EA: Vaccinate your damn kids, people. It’s crazy we have to even say it. Regarding “4 Minutes,” I actually love the song and it’s a genuinely great collaboration. It’s especially funny though when you consider her collab with Britney and that MTV Video Music Awards kiss and Timberlake’s reaction shot. It’s great that it’s one of her thumpiest, bumpiest songs ever while keeping a lyrical focus on saving ourselves from environmental collapse. Madonna’s been mostly clever and shrewd about weaving her messages into her big, uptempo songs so they don’t feel too much like preachy lessons. That video too is aces. My only complaint is if you have a song called “4 Minutes” is should be four damn minutes. Not four minutes and four seconds!
EA: What a classic Madonna anthem. I hate that she’s constantly having to justify her career and longevity through her songs (“Don’t stop me now, no need to catch my breath, I can go on and on and on”) but at least it gives us some of her most firebrand work. I love this fucking song and it calls back songs like “Jump” and so many others that these self-manifests to keep pushing forward. The production on this record by The Neptunes is cool, spacy and trippy and I could dance to it all night.
AN: While I like the first two songs, I LOVE this one. I hear it as a new take on “Over & Over” and “Survival” and all those songs that explore themes of strength and resilience that nobody pulls off like Madonna. It’s both a statement of purpose for her, and a dance floor jam. It’s relentless and bold and the lyrics are classic Madonna. I listen to this song all the time. My kids love it too. Of all the songs on the album, this is the one I wish had connected with audiences and become the global smash it deserved to be. It fits perfectly on a playlist with her most beloved songs.
EA: Yes! I think, more than any song on this record, it can site alongside her biggest bops and feel right at home.
AN: Another favorite. The middle of this album is kind of flawless to me. Heartbeat sounds like Madonna revisiting her past, delivering an ode to the sound of the ‘80s. The theme of the dance floor as a place of liberation is one Madonna explores beautifully, and can speak to from a personal place. The idea of connecting the pulse of a dance floor to her heartbeat is very moving to me.
EA: You’re right, the middle of this album is pretty perfect. I love that with “Heartbeat” she maintains that she doesn’t want to go too deep, she just wants to dance. We know both are true but she’s letting us just let go and dance and not obsess over the overwhelmingness of everything. The only thing I pushback on this song is how much the ‘See my booty get down like’ section feels so much like Nelly Furtado or Fergie. It doesn’t sound like Madonna or feel much like her. But I do love that she’s again doing her own backing vocals on this. But it does also give us her moniker for this album, MDolla, which is…well, what it is.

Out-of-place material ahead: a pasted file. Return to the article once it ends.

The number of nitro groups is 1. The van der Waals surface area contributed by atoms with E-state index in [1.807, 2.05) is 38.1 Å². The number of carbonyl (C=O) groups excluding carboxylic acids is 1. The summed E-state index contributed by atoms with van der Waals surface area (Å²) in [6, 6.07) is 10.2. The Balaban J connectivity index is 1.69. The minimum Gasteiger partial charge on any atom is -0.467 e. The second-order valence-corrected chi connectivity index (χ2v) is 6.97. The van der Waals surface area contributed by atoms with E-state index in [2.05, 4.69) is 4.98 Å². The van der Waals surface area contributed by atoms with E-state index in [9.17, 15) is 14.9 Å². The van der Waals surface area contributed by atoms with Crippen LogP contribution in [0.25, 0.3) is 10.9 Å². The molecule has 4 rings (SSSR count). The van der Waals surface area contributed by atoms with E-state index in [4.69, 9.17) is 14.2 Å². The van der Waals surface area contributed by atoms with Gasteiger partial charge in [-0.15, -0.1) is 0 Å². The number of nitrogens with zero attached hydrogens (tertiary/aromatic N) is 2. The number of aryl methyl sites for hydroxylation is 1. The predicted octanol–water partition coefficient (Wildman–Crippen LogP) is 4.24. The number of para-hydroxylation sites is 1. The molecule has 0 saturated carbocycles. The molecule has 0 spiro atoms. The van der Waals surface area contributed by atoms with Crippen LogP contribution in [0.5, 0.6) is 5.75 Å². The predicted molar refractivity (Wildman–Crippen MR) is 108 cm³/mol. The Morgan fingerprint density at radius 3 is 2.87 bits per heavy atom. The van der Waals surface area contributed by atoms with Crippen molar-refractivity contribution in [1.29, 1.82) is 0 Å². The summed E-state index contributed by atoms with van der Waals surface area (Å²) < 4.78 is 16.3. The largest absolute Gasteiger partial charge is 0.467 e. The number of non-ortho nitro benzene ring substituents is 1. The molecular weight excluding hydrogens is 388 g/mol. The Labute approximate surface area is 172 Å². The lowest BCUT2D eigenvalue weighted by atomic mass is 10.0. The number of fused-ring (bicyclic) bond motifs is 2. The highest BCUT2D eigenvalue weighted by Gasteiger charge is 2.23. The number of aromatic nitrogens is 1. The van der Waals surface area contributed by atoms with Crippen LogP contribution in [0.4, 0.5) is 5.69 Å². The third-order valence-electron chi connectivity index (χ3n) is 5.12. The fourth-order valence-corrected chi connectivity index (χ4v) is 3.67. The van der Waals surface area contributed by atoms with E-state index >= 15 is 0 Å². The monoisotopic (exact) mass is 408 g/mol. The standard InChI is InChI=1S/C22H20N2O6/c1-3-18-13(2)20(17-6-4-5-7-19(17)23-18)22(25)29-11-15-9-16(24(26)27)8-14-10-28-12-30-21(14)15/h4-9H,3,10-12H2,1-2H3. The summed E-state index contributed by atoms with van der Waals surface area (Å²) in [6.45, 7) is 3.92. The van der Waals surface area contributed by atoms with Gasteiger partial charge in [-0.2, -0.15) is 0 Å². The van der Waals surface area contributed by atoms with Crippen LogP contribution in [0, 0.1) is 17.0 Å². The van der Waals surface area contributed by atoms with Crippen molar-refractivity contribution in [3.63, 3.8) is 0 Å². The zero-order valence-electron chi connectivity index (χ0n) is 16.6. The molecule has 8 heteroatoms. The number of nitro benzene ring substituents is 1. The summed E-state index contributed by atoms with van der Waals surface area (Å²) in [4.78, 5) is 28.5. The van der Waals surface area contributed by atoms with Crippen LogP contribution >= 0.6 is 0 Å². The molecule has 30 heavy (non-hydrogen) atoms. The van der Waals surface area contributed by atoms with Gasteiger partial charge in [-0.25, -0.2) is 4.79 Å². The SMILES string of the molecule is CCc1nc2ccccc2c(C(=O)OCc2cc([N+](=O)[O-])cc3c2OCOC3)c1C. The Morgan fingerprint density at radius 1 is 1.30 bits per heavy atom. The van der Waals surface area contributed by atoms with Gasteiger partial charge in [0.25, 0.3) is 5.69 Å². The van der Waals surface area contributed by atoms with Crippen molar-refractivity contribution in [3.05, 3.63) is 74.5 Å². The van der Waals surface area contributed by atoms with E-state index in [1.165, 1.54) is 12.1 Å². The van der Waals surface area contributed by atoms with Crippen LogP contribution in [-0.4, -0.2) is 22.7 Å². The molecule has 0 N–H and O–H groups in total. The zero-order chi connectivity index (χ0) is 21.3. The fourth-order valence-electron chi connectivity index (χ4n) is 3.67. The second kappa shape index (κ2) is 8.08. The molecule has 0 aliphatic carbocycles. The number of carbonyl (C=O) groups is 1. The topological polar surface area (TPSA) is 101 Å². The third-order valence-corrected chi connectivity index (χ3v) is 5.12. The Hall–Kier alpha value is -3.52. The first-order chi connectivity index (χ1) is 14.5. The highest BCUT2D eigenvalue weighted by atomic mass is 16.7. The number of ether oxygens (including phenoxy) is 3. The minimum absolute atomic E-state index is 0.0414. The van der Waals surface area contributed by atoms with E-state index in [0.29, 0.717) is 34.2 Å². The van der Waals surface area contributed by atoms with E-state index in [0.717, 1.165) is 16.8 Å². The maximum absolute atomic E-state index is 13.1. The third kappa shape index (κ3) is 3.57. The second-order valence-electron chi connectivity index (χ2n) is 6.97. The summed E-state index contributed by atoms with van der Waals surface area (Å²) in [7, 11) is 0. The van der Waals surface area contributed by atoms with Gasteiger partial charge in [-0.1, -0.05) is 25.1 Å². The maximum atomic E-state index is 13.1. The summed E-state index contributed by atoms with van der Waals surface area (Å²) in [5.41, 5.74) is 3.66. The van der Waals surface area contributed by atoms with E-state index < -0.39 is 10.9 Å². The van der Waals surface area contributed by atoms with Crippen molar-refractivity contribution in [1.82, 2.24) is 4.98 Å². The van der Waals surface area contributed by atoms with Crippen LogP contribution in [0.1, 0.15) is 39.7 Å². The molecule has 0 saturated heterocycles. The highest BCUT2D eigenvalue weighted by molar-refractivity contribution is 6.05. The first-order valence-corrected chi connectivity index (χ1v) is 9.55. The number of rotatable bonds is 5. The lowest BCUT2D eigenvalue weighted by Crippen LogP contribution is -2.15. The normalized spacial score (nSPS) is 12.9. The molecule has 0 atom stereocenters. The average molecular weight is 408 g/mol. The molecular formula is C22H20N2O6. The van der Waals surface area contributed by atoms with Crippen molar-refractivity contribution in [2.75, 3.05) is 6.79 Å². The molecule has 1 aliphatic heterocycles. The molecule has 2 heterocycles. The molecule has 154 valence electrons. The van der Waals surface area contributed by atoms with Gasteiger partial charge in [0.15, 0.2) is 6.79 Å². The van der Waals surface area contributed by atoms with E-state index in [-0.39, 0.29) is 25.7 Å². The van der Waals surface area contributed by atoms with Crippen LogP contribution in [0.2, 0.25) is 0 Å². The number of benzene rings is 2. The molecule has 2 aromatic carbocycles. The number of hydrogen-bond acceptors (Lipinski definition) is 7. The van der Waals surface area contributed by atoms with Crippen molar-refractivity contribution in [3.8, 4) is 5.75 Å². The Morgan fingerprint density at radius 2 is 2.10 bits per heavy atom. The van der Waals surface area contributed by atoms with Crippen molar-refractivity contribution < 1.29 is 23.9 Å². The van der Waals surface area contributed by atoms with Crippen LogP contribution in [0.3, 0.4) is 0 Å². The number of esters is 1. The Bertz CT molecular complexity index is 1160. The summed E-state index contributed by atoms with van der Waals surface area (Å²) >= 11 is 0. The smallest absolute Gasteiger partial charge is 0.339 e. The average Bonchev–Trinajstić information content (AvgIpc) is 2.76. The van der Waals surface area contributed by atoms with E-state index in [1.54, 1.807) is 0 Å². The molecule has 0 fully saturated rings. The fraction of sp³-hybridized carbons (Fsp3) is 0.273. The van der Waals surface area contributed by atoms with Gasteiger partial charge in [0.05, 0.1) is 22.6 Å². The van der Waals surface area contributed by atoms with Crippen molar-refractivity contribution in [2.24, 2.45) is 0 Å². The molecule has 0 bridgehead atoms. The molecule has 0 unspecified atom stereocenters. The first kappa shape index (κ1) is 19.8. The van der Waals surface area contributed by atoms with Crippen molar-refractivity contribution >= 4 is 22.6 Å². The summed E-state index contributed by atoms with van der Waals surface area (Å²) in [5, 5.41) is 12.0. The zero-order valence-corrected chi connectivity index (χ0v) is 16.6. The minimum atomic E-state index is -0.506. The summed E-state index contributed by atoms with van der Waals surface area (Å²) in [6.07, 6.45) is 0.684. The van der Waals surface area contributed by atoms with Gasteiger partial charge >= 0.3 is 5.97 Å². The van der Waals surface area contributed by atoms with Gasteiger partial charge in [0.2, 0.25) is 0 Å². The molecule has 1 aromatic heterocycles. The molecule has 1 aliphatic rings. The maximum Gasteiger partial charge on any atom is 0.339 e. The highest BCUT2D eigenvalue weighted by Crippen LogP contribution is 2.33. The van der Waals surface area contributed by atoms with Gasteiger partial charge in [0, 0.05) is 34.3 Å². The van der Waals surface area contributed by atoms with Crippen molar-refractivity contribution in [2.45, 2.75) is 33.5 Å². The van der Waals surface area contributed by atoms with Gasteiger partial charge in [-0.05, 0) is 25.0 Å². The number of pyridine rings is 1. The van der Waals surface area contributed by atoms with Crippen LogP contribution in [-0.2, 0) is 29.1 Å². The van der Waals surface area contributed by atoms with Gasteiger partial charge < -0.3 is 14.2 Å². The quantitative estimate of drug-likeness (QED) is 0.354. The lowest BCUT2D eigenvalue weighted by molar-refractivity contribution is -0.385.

EA: This is an all-timer for me. Musically it works in her love of Spanish music but in a way that isn’t bolded, underlined and italicized. It also allows her to play guitar again and she really always seems so happy when she does. But the song itself is incredibly prescient as she would end up divorcing Guy Ritchie just one month later. But you can read the tea leaves here in this song. I really felt this. Early in my relationship with my then boyfriend/now husband, he worked in New York City while I stayed out here in California. He was there for over a year and even though I would come out to visit him regularly it was very difficult. “You always have the biggest heart when we’re six thousand miles apart” was like a dagger in my heart because I always found it easier to be nicer and more romantic during this period than before and I couldn’t figure out why. Ultimately we’re still together 20 years later but it’s a song that’s stayed with me always.
AN: I agree with everything you just said. Absolutely stunning. Maybe the Timberlake collaborations were worth it if it gave us this song, which is a soaring Madonna ballad that feels at once classic and also shiny and new. The lyrics feel deeply personal for her, which is probably why so many of us can relate. When she writes from the heart, she allows us in to deal with our own issues through her music. So many of us can relate to the concept of long-distance relationships, or from the difficulties of being away from the person you love. But like you said, there’s a combination of sweetness and darkness here that really gets me, because it’s both very romantic and very sad. And the bridge – “too much of no sound, uncomfortable silence can be so loud” – is maybe the best moment on the record. It’s like time stops for a moment, and Madonna connects to something very deep inside herself to deliver that lyric. I really love this song.
EA: It makes so much sense as a collaboration with Timberlake who also would be sympathetic and empathetic to this scenario and having already having had a split from a very high profile relationship. I know I’m critical of the level of collaboration on this record but for this song it’s ideal.
AN: Another one I love. A disco homage with Donna Summer vibes. A Prince moment when they call out Wendy’s name. Lyrics that drip with both confidence and a hint of insecurity. It’s so much fun, and I loved it on the Sticky & Sweet tour, which hasn’t come up yet, but which was a blast.
EA: The “Wendy” moment, I live! I gotta say, I really love catty Madonna. “She’s Not Me” always gives me “Thief of Hearts” teas. She’s mad and she’s not making any secret about it. But yes, couched in deep disco and and that moment of spiraling down to silence only to build back up into the most vibrant part of the song is some real phoenix rising from the ashes, express yourself realness.
AN: Yeah, I really appreciate how long the song is. The second act of the song really brings me back to disco songs that revel in their mood. I love it.